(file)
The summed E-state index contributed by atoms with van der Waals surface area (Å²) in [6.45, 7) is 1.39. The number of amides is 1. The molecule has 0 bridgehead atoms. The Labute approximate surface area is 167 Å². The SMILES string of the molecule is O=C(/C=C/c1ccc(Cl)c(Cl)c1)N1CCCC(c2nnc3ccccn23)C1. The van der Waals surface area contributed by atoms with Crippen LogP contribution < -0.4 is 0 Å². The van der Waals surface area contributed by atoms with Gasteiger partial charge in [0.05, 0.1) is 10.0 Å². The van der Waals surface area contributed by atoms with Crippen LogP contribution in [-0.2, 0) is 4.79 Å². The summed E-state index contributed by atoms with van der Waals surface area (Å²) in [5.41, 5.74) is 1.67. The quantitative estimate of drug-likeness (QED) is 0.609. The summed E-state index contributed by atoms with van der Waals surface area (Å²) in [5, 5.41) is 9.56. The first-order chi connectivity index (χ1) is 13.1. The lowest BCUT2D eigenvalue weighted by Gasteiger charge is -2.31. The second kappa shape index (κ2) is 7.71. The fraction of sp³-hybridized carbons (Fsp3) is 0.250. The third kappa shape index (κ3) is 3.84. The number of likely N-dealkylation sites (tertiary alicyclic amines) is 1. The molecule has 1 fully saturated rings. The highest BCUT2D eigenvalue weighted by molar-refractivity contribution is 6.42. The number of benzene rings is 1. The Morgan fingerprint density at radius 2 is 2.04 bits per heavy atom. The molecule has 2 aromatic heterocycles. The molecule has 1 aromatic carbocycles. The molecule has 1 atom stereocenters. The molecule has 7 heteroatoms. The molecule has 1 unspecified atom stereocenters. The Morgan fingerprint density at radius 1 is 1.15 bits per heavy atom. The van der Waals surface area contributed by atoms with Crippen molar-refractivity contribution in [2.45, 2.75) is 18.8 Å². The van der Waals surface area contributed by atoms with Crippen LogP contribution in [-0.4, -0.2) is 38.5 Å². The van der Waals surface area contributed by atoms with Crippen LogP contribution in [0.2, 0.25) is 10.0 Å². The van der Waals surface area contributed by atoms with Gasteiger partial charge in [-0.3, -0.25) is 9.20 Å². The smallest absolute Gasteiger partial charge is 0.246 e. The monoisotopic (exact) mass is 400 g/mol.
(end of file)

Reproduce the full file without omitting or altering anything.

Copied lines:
The summed E-state index contributed by atoms with van der Waals surface area (Å²) in [6.45, 7) is 1.39. The number of amides is 1. The molecule has 0 bridgehead atoms. The Labute approximate surface area is 167 Å². The SMILES string of the molecule is O=C(/C=C/c1ccc(Cl)c(Cl)c1)N1CCCC(c2nnc3ccccn23)C1. The van der Waals surface area contributed by atoms with Crippen LogP contribution < -0.4 is 0 Å². The van der Waals surface area contributed by atoms with Gasteiger partial charge in [0.05, 0.1) is 10.0 Å². The van der Waals surface area contributed by atoms with Crippen LogP contribution in [-0.2, 0) is 4.79 Å². The summed E-state index contributed by atoms with van der Waals surface area (Å²) in [5.41, 5.74) is 1.67. The quantitative estimate of drug-likeness (QED) is 0.609. The summed E-state index contributed by atoms with van der Waals surface area (Å²) in [5, 5.41) is 9.56. The first-order chi connectivity index (χ1) is 13.1. The lowest BCUT2D eigenvalue weighted by Gasteiger charge is -2.31. The second kappa shape index (κ2) is 7.71. The fraction of sp³-hybridized carbons (Fsp3) is 0.250. The third kappa shape index (κ3) is 3.84. The number of likely N-dealkylation sites (tertiary alicyclic amines) is 1. The molecule has 1 fully saturated rings. The highest BCUT2D eigenvalue weighted by molar-refractivity contribution is 6.42. The number of benzene rings is 1. The Morgan fingerprint density at radius 2 is 2.04 bits per heavy atom. The molecule has 2 aromatic heterocycles. The molecule has 1 aromatic carbocycles. The molecule has 1 atom stereocenters. The molecule has 7 heteroatoms. The molecule has 1 unspecified atom stereocenters. The Morgan fingerprint density at radius 1 is 1.15 bits per heavy atom. The van der Waals surface area contributed by atoms with Crippen molar-refractivity contribution in [2.45, 2.75) is 18.8 Å². The van der Waals surface area contributed by atoms with Crippen LogP contribution in [-0.4, -0.2) is 38.5 Å². The van der Waals surface area contributed by atoms with Crippen LogP contribution in [0.2, 0.25) is 10.0 Å². The van der Waals surface area contributed by atoms with Gasteiger partial charge in [-0.3, -0.25) is 9.20 Å². The smallest absolute Gasteiger partial charge is 0.246 e. The monoisotopic (exact) mass is 400 g/mol.